Voltage Gated Calcium Channels

Voltage-regulated or gated calcium channels affect neuronal excitability. As an action potential arrives at a nerve terminal, depolarization of the nerve terminal membrane causes entry of calcium through voltage-gated calcium channels with subsequent release of neurotransmitters. This is the classic paradigm for calcium-mediated neu-rotransmitter release and was the initial observation that demonstrated the importance of calcium in neuronal excitability, but little was understood about the...

Info

Rennie JM, Chorley G, Boylan GB, et al. Non-expert use of the cerebral function monitor for neonatal seizure detection. Arch Dis Child Fetal Neonatal Ed 2004 89 F37. Shellhaas, Venkat A, Clancy RR. Use of single channel EEG for neonatal seizure detection. Epilepsia 2006 47(suppl 4) 13-14. DeVries LS, Toet MC. Amplitude integrated electroencephalography in the full-term newborn. Clin Perinatol 2006 33(3) 619-632. Perlman JM. Intrapartum hypoxic-ischemic cerebral injury and subsequent cerebral...

Figure 233

Magnetoencephalography (MEG) studies from two patients with rolandic epilepsy (left two columns) and a patient with Panayiotopoulos syndrome (right two columns). In rolandic epilepsy, equivalent current dipoles of spikes are located and concentrated in the rolandic regions and have regular directions. In Panayiotopoulos syndrome, equivalent current dipoles of spikes are located and concentrated bilaterally in the rolandic regions and right occipital area. The directions of each equivalent...

Figure 235

Occipital paroxysms with fixation off sensitivity of an 11-year-old boy with idiopathic childhood occipital epilepsy. Occipital paroxysms occur immediately after and as long as fixation and central vision are eliminated by any means (eyes closed, darkness, plus 10 spherical lenses, Ganzfeld stimulation). Under these conditions, even in the presence of light, eye opening does not inhibit the occipital paroxysms. Conversely, occipital paroxysms are totally inhibited by fixation and central...

Brain Inflammation And Epilepsy

One of the most common inflammatory lesions encountered in corticectomies performed for intractable epilepsy is the chronic inflammatory reaction (often with a giant cell or granulomatous component) that is left by depth electrodes implanted for preoperative monitoring purposes within brain parenchyma. Leaving aside the obvious fact that any inflammatory disorder of the brain (especially viral encephalitides, e.g., caused by Herpes simplex) may be accompanied by seizure activity, evidence is...

Epileptic Channelopathy Syndromes

A first expectation, based on earlier studies of channel defects in hyperexcitability disorders of skeletal muscle (e.g., myotonia) and heart (long QT syndrome), would be that channel mutations leading to epilepsy would be associated with increases in Na+ or Ca2+ channel activity (since such activity leads to membrane depolarization) or with reductions in K+ or Cl channel activity (since these currents prevent membrane depolarization) (13, 14). As will be discussed subsequently, we have learned...

Table 114

Metabolic Disorders and Diagnostic Laboratory Tests Plasma, urine, and CSF amino acids Urine orotic acid Disorders of carbohydrate metabolism Fructose 1,6-diphosphase deficiency Propionic, methylmalonic, glutaric aciduria type I Multicarboxylase deficiency Plasma and urine biotin concentration Disorders of folic acid and vitamin B12 metabolism Plasma and urine homocystine and amino acids Carnitine transport defects Plasma acylcarnitine Plasma and CSF lactate Urine organic acids Plasma and urine...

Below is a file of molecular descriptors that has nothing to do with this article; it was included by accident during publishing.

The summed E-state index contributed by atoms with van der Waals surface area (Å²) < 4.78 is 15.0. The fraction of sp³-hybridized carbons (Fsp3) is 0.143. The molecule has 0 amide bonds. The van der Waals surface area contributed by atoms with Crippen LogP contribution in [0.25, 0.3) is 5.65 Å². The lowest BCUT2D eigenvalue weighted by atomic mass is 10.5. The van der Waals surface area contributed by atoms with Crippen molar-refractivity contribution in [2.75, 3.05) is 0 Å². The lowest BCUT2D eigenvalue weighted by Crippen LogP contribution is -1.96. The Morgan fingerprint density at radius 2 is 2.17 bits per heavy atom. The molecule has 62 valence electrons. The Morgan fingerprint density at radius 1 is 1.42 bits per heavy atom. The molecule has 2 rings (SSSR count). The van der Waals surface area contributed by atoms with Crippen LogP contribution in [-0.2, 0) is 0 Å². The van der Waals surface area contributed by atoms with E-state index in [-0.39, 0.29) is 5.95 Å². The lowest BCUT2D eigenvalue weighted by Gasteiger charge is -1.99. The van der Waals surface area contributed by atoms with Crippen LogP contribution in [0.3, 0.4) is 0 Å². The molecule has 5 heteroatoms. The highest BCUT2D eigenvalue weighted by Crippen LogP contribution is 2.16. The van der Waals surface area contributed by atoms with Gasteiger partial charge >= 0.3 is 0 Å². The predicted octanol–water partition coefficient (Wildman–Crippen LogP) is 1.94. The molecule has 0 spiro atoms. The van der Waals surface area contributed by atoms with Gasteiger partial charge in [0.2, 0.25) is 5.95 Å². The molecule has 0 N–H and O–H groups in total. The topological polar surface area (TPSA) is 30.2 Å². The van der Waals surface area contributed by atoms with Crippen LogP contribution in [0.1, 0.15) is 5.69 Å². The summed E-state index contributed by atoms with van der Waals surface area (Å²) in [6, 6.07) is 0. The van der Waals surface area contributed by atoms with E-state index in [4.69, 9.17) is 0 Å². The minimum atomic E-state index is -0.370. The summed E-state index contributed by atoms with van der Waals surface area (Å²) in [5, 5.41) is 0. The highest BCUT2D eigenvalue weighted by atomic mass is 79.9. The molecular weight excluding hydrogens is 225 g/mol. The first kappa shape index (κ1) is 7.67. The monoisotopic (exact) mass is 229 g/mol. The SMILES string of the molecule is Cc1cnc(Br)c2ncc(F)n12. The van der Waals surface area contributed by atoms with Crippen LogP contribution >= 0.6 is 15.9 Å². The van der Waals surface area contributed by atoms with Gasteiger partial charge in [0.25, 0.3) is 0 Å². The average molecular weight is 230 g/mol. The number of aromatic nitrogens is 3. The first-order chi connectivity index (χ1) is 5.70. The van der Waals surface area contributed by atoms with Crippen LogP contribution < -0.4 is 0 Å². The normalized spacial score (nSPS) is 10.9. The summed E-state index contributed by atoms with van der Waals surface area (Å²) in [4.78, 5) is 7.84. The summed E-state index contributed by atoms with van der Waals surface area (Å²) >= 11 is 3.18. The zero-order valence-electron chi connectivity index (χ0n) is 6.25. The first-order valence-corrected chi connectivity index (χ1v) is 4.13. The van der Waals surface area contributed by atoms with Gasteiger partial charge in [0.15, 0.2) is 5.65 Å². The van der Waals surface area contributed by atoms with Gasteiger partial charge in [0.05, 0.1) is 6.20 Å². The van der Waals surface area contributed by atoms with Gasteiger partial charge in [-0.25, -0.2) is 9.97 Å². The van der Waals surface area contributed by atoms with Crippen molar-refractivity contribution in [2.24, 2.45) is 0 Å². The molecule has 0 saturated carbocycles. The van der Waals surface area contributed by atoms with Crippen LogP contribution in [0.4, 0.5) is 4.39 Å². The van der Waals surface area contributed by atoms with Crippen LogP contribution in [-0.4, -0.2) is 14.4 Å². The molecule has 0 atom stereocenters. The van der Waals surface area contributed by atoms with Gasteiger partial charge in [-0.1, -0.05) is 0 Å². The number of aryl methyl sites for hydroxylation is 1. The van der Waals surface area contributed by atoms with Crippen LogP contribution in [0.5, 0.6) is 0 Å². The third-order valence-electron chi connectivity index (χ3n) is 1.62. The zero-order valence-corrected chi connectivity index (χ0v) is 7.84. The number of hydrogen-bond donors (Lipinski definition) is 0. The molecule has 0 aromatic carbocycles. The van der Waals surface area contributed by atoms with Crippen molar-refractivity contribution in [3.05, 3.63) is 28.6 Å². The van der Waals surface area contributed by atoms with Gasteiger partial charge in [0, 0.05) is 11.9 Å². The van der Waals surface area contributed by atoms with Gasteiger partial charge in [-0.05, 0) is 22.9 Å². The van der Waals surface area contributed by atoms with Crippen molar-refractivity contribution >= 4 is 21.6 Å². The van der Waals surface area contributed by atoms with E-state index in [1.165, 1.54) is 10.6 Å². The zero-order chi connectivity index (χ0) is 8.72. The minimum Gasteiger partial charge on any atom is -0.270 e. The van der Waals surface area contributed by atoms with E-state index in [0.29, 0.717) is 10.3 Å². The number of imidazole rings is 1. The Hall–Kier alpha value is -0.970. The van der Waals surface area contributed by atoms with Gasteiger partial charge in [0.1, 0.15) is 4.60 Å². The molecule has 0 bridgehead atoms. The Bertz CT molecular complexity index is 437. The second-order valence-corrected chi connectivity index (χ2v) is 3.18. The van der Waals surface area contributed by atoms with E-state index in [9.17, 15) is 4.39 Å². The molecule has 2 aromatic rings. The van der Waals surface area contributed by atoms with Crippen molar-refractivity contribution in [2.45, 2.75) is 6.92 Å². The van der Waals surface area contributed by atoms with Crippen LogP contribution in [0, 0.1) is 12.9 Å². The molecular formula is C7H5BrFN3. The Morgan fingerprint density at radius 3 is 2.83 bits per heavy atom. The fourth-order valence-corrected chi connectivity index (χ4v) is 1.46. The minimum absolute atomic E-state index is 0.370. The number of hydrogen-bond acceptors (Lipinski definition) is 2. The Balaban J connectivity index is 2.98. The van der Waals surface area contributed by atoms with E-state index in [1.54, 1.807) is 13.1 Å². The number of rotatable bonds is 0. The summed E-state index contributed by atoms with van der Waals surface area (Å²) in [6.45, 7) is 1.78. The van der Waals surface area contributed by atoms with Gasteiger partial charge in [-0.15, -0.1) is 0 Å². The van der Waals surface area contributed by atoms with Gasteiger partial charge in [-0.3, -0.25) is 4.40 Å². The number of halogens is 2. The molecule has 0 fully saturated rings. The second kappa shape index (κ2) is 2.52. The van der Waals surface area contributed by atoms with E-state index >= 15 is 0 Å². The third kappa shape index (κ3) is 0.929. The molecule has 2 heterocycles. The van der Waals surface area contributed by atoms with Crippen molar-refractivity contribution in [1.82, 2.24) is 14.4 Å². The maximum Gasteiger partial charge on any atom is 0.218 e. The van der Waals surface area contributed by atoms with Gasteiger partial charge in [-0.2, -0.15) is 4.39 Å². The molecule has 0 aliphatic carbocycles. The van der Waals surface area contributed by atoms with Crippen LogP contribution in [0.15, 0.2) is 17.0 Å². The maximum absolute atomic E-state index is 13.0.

Unverricht Lundborg Disease Confused With Battens

Treatment of these disorders may be distressingly difficult. Accurate diagnosis is the first step, as informed genetic counseling must be given. It is very important to distinguish MERRF, which may show maternal inheritance, from autosomal recessive disorders, such as Unverricht-Lundborg disease, Lafora disease, sialidoses, and the NCLs, and from rare dominant families with Kufs' disease. Genetic counseling may now be extended to prenatal diagnosis in some cases. Specific diagnosis also allows...

Acknowledgments

P. was supported by a Clinical Research Training Fellowship from the American Academy of Neurology. B. S. C. was supported by a K23 award from the NINDS. C. A. W. was supported by grants from the NINDS, the NLM Foundation, and the Marilyn and James Simons Foundation. C. A. W. is an Investigator of the Howard Hughes Medical Institute. Barkovich AJ. Congenital malformations of the brain and skull. In Pediatric Neuroimag-ing. Philadelphia Lippincott Williams and Wilkins, 2005 291-439. Guerrini...

Cockayne Syndrome

Cockayne syndrome is characterized by paucity of growth with developmental delay loss of subcutaneous fat cold, cyanosed extremities increased pigmented nevi and decreased scalp hair. With increasing cachexia the patient's distinctive facies, enophthalmos, and absent fat are prominent features. Mental retardation and microcephaly with ventriculomegaly and questionable normal-pressure hydrocephalus are present. Hyperto-nicity with various movement disorders and myoclonic jerks is present. Optic...

Earlyinfantile Epileptic Encephalopathy With Suppression Bursts Or Ohtahara Syndrome

Ohtahara syndrome was first described by Ohtahara and coworkers in 1976 (5) as the earliest form of an age-dependent epileptic encephalopathy, and it is characterized by frequent tonic spasms of early onset within the first few months of life and a S-B EEG pattern (6-8). Its evolutional change with age is specific (2, 3, 6, 9-12). The seizures are refractory to medications and the prognosis for neurological development is very poor. The age-dependent epileptic encephalopathy includes OS, West...